After several years of studies and months of work, ENGIE Green has commissioned Île-de-France’s largest solar farm. Based in Marcoussis (Essonne), it will provide electricity to 10,000 people.
The day has come! The inauguration of the Marcoussis solar farm was held on 4 October, and was attended by Barbara Pompili, Minister of the Ecological Transition, and Catherine MacGregor, CEO of ENGIE. The solar power plant is installed on a former wasteland made up of embankments and is equipped with nearly 60,000 solar panels, making it the largest plant of its kind north of the Loire. ENGIE Green was chosen at the end of 2017 by the Marcoussis commune and SIGEIF (energy syndicate in Île-de-France) to carry out this remarkable project. With a total capacity of 20.3 MWp, it allows to produce some 21,629 MWh each year, i.e. the domestic consumption of 10,000 people.
"The Marcoussis solar farm embodies our vision of a regional project, built in close collaboration with local partners and elected officials. The use of crowdfunding has allowed local residents to become players in the energy transition."
Catherine MacGregor, Directrice générale d'ENGIE
The €18.8 million investment required for the project was co-financed through a project company owned by ENGIE (60%), SIGEIF (20%) and the public. What makes this project even more exceptional is that it was supported through a very successful crowdfunding campaign. And what a success it was! Close to €1.4 M was quickly raised among the environmentally-conscious residents of the commune, urban area and department, with contributions ranging between €10 to €5,530. In less than a day, the bonds that were only accessible to the residents of Marcoussis were already gone. The residents have seized the opportunity to take part in this renewable energy project!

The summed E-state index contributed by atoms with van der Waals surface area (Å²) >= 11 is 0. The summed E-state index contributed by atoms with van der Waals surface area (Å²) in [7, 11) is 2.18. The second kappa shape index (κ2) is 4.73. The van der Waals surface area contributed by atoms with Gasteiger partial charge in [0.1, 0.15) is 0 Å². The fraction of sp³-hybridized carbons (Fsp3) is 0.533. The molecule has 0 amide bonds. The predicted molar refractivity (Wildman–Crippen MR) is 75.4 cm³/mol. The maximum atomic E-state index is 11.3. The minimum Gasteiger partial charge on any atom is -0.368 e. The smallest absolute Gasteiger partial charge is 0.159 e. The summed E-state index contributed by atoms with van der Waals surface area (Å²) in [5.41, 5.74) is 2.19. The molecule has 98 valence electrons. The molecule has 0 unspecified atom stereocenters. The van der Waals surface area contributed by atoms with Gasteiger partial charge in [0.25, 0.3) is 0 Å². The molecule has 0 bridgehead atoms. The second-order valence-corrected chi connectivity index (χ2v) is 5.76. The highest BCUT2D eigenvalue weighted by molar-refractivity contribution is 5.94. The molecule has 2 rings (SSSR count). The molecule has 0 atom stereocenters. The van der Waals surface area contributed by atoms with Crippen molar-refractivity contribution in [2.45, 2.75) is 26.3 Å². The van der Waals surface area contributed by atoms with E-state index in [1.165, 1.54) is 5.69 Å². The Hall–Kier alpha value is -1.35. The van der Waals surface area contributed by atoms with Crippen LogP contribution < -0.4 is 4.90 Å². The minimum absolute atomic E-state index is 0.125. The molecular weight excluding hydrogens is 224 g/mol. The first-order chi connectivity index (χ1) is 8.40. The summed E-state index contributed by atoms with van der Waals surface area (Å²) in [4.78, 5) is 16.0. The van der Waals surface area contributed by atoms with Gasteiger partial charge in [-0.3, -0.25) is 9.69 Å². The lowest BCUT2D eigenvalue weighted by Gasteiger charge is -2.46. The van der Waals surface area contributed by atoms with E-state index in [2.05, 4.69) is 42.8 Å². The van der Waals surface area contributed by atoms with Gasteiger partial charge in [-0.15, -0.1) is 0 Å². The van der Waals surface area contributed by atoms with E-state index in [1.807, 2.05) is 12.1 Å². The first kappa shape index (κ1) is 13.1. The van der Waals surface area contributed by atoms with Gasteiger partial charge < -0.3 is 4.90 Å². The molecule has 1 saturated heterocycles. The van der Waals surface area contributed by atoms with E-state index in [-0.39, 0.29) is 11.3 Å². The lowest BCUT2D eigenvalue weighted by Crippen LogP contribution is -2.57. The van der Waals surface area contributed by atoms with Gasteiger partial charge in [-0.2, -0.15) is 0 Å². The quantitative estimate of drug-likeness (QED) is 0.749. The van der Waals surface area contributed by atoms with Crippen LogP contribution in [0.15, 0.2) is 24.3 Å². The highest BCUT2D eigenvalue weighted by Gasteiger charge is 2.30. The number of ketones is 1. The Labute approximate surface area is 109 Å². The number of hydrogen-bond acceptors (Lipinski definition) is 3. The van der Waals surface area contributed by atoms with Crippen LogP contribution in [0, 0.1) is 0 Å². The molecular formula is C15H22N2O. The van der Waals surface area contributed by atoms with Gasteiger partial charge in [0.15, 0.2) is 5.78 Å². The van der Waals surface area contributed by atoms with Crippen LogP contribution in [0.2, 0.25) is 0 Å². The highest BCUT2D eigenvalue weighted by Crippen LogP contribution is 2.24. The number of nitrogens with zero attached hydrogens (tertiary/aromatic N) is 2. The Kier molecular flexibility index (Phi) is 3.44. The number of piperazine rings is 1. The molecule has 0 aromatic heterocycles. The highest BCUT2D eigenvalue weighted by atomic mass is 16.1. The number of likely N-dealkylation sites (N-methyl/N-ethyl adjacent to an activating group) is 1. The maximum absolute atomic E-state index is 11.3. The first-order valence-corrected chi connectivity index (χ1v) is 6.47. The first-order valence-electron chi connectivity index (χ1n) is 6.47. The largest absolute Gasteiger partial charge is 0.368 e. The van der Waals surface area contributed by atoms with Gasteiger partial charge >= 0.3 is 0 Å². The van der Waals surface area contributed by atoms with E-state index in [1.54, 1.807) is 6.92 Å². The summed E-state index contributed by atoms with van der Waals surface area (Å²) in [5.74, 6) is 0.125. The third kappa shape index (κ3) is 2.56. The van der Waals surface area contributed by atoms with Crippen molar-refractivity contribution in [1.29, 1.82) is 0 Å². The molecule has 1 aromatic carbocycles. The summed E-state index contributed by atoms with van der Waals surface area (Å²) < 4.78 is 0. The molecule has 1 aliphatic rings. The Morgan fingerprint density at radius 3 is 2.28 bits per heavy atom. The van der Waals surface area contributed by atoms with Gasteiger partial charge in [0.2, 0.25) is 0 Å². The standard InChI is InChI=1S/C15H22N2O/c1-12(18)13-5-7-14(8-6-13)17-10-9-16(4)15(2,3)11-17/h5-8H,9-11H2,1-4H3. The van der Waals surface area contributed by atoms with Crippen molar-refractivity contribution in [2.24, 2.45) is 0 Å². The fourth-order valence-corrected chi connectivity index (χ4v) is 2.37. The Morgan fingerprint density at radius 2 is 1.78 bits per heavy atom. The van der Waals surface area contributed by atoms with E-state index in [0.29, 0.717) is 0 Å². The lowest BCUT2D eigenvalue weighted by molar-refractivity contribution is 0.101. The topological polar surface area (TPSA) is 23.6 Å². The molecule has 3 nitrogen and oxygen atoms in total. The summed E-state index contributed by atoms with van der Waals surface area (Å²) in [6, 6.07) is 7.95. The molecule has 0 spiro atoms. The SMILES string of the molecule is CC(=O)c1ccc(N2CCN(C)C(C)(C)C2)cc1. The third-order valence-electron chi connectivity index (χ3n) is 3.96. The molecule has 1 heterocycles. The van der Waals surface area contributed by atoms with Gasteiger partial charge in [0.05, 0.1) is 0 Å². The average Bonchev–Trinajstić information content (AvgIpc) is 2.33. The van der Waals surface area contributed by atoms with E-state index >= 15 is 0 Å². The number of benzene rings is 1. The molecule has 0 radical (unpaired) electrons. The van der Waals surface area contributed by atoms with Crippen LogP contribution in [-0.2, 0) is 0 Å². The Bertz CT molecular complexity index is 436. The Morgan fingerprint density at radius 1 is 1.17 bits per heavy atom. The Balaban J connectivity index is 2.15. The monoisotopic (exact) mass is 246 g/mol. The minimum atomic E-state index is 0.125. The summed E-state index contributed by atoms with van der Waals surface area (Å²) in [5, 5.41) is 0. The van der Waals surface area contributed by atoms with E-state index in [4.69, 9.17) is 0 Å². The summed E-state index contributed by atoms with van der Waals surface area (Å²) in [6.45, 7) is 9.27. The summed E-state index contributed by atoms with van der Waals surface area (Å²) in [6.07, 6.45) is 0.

Did you know?
90% of a silicon-based solar panel is recycled at the end of its life cycle thanks to a dedicated sector in France.
The plant’s carbon footprint has been calculated and takes into account all the materials and their transport, operation for 35 years, dismantling, etc. Over 35 years, this results in a positive balance, with the carbon debt being repaid after 3 years of operation and the prevention of around 9,000 t of CO2 emissions each year.
96% of the solar park is natural grassland; the equipment leaves a very small footprint!
In parallel, wildlife refuges have been created to prevent the disappearance of certain species from the area, such as the praying mantis, yellowhammer, etc., and the fencing has openings through which animals can circulate. Finally, a grazing project with sheep is planned to help maintain the site.
This exemplary project is proof that the energy transition is gaining traction in the regions.